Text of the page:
In the Web 2.0 world, when you get angry with the mainstream media, you have some recourse. You can blog to communicate your unfiltered message. But how do you equalize the audience for your message with the audience for the outlet that wronged you?
If you’re Jeffrey Chodorow, known to some as Rocco DiSpirito‘s business partner in the NBC TV reality show “The Restaurant,” you declare a blog war on the New York Times. In a costly full page ad in today’s paper, Chodorow savages restaurant critic Frank Bruni and the rest of the crew in the food section. He announces that he’s started his own blog to shadow their work (and presumably ridicule them).
This blog was born partly out of my love for food and for great restaurants (from neighborhood joints to the world’s finest) and partly in response to an increasingly negative, downright nasty climate that has surfaced in the world of restaurant journalism. My intent is to provide a different perspective—from a restaurateur’s point of view—as well as to share some of the great food experiences I have been exposed to because of my success in the business. I’ve also made it my mission with this blog to comment on reviews that I feel are not-fair, not-objective and not-constructive.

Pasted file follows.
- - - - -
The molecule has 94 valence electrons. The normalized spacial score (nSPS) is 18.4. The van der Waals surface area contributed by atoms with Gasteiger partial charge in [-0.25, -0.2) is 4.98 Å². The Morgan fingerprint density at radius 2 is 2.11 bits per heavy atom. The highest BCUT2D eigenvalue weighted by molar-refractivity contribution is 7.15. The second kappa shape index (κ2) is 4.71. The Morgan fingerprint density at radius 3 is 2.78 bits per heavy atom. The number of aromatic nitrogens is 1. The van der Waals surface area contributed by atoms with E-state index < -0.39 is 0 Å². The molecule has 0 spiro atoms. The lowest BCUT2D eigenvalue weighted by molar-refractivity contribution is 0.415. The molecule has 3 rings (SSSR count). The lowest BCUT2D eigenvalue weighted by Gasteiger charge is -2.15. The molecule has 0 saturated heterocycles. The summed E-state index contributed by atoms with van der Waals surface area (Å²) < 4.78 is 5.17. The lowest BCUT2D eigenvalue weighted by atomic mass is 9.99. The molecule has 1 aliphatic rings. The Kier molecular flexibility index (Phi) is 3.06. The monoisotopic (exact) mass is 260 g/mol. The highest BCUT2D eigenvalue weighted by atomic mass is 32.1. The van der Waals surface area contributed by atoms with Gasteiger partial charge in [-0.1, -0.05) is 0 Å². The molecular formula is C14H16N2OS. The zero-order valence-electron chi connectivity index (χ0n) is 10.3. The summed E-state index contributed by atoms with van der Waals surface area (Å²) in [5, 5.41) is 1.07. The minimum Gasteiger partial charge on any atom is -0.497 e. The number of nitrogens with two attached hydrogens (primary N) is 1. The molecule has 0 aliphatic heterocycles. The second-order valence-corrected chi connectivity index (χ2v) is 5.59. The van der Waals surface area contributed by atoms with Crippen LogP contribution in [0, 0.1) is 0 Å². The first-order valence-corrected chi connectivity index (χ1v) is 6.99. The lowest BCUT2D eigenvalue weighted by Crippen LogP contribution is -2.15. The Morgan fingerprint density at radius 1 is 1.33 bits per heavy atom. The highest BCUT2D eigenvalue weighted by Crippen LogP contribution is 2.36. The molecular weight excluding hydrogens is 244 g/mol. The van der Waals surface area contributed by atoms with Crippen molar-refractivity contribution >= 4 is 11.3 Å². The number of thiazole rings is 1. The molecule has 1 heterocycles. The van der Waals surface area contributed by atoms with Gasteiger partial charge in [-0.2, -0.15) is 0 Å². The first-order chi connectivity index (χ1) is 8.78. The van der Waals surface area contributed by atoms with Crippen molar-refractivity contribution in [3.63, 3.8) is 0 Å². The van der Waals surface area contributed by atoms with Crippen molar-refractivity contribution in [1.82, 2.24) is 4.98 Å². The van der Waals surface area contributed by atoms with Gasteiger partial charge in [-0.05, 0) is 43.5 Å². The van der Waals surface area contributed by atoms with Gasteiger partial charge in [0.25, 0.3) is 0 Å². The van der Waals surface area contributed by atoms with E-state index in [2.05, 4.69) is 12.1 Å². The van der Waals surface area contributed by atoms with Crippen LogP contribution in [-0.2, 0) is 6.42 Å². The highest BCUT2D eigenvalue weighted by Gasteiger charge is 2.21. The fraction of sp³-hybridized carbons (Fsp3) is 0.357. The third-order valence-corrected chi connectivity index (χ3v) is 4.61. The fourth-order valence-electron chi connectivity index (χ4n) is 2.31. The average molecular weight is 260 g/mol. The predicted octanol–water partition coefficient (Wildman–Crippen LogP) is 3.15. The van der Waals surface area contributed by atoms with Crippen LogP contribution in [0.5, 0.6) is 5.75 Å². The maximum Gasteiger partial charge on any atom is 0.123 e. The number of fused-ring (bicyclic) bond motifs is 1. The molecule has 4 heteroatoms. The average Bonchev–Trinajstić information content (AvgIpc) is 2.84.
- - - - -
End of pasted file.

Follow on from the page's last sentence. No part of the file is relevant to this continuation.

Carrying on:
Certainly Bruni poked his finger squarely in Chodorow’s eye in the review:
Kobe Club occupies the Midtown space once inhabited by Mix in New York, Mr. Chodorow’s cheeky, ill-fated collaboration with the French chef Alain Ducasse.
Mix wasn’t even Mr. Chodorow’s flashiest recent failure. Who can forget Rocco’s on 22nd, scene of “The Restaurant,” where Mama’s meatballs were sauced with acrimony and eventual litigation? Or its short-lived successor in that location, Brasserio Caviar & Banana?
Brasserio Caviar & Banana — the name really does bear repeating — tried a grill-from-Ipanema approach and foreshadowed Mr. Chodorow’s fascination with sharp objects. Meats came on disturbingly, dangerously long skewers.
No doubt Chodorow has many in the New York restaurant community silently rooting for him, while others are cringing. It will be interesting to see what approach the Times takes. They can try to ignore it; seek retribution using the pen as a sword; or they can tone down future reviews. One certainly wonders whether Bruni — or anyone else at the Times — can objectively review a Chodorow establishment after this broadside.
As a “foodie” and a proponent of blogs as a medium to circumvent the mainstream media, I find this story fascinating and look forward to watching it continue to unfold.